This is absolutely brilliant. Thanks Fairfax! You inspire us to keep posting comments to FERC!
September 17, 2015
Ms. Kimberly D. Bose, Secretary
Federal Energy Regulatory Commission
888 First Street, NE
Washington, DC 20426
Re: Docket No. PF15-1-000
PennEast Pipeline Project:
Dear Ms. Bose:
PennEast’s problems are self-made with repeated “assists” from FERC. You the regulators FERC, PADEP, and NJDEP must refuse to bail them out as they bungle billions by abandoning us, the citizens of NJ & PA—the REAL stakeholders. This is a matter of principle. This is also NOT NIMBY, I’m not a private landowner on route but am as a taxpayer share in the ownership of our prized preserved lands. Do NOT let them file this incomplete and error-ridden project. You FERC, wouldn’t want another Enron on your shoulders, would you?
UGI reports “FERC and Tetra Tech stressed importance of explaining the story for how PennEast developed this route.” Yes, it IS a story that needs to be told. And the truth needs to out. PENNEAST’S PROBLEMS ARE ENTIRELY OF THEIR OWN MAKING with the helping hand of FERC. This project was self jinxed from the get-go.
Instantly obvious in August 2014 that PennEast started at EXACT same place in Dallas, PA as “Transco Leidy” expansion that FERC was just approving. Both travel circa 100+ miles from PA to NJ. Both end a mere SIX miles away. TWO PARALLEL ‘INTERSTATE PIPELINE HIGHWAYS BUILT JUST FEW MILES AND MERE YEARS APART? How EFFICIENT is that? How does that JUSTIFY eminent domain? How environmentally DESTRUCTIVE is that—crossing PA and NJ’s most scenic streams and valleys and 15-27% of IBAs? Yes, LUDICROUS and OUTRAGEOUS. Sloppy PennEast just wanted to catch up, and possibly overtake, Transco on profits to get their hunk of “key LNG pie.”
I pointed out ‘parallel’ route similarity at October Hopewell meeting. Pointed out PE start was PennEast’s seriously risky engineering hurdle—PennEast proposes crossing the Susquehanna River near site of Knox Mine Disaster drowning 12 miners and death knell to anthracite industry. PennEast looked dumbfounded as if they’d never heard of infamous Knox. Transco reportedly (trying to verify) ran their bigger line south of Wyoming Valley to avoid the mining areas. PennEast was seemingly oblivious to history of the Wyoming Valley including honeycomb of unmapped wildcat mines, acid mine drainage, and history of contaminated toxic waste routinely dumped into mine boreholes on their route throughout Wilkes-Barre Scranton metro area. When your start has issues—you’re jinxed.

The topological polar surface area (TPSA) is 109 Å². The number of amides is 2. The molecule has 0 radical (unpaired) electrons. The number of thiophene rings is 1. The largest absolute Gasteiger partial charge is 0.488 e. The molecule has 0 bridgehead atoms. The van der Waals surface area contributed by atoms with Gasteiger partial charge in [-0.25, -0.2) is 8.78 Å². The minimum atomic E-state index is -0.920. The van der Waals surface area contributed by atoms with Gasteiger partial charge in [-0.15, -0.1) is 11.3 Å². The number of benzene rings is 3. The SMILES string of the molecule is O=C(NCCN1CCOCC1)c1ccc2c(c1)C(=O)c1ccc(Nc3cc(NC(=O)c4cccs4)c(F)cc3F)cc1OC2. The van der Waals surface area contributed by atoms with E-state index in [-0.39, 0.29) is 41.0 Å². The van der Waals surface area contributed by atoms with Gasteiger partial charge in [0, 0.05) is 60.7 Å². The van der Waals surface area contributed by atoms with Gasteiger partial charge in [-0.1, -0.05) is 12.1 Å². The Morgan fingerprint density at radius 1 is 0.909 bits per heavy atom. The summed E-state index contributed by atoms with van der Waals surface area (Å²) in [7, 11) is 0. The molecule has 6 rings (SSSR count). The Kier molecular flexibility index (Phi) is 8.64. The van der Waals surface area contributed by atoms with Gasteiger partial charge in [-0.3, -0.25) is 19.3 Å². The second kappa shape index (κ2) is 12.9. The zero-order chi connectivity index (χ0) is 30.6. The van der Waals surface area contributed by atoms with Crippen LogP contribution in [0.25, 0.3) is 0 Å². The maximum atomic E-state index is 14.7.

Why this PLANNING FIASCO? PennEast FAILED to do any HOMEWORK in six months from conception to announcement. They didn’t bother to assess if wise billion dollar investment. Didn’t notice NJ already has some of the lowest cost natural gas in the country and mostly built out gas-wise. After all there were ZERO—yes ZERO risks to THEM—FERC was going to hand over our homes, our lives, our safety, our lands and treasured preserves on a certified ‘golden platter’ to PennEast for their profits, no questions asked, no lawsuits, no DEPs needed. No risks to UGI or their investors. PADEP & NJDEP were going to roll over and plead for the compensatory handouts. This is Pipeline Highway Robbery cum Tragedy with the blessing of FERC. The Pope will be taking confessions shortly.
Instead of EVER investigating route and assessing risks as savvy business, PennEast sunk techies into a
‘Google Man Cave’ never coming out to see light of day to even look at PA & NJ on the ground and discover that NJ route wasn’t PennEast’s “coastal plain” sandbox. First route cut through some of NJ’s most beautiful and environmentally sensitive places: unspoiled Wickecheoke Creek Valley with covered bridge (arguably NJ’s most scenic valley), the marvelous rollicking Lockatong Creek with High Falls, and the Mercer County Equestrian Center —PennEast didn’t even notice they’d severed the barns in half! Then they adjusted route through Rosedale Park putting packed Dog Park on one side, and playgrounds, picnic areas, lake, and Bald Eagles on the other. Then, in a December ‘Christmas Gift’ to APPEAR less damaging to the environment, they routed it through the MOST environmentally sensitive and recreationally popular Ted Stile Preserve at Baldpate Mountain, the highest mountain in Mercer with views of Delaware and Philadelphia, 120 year old trees never to be replaced. This route destroys the most beautiful valley in Mercer County—Pleasant Valley, home to the Howell Living History Farm (200+ feet from PennEast and packed with bus loads of school children), and along Revolutionary War historic and environmentally sensitive Goat Hill, United Water/Rockhopper Trail, etc. All under the GUISE of “CO-LOCATION” (hoping FERC and public wouldn’t notice.) From ecological standpoint PennEast’s destruction of circa 2.6 miles of often 120 year old prime forest and buffer zones is far worse than original route plowing through Mercer Meadows’s grasslands.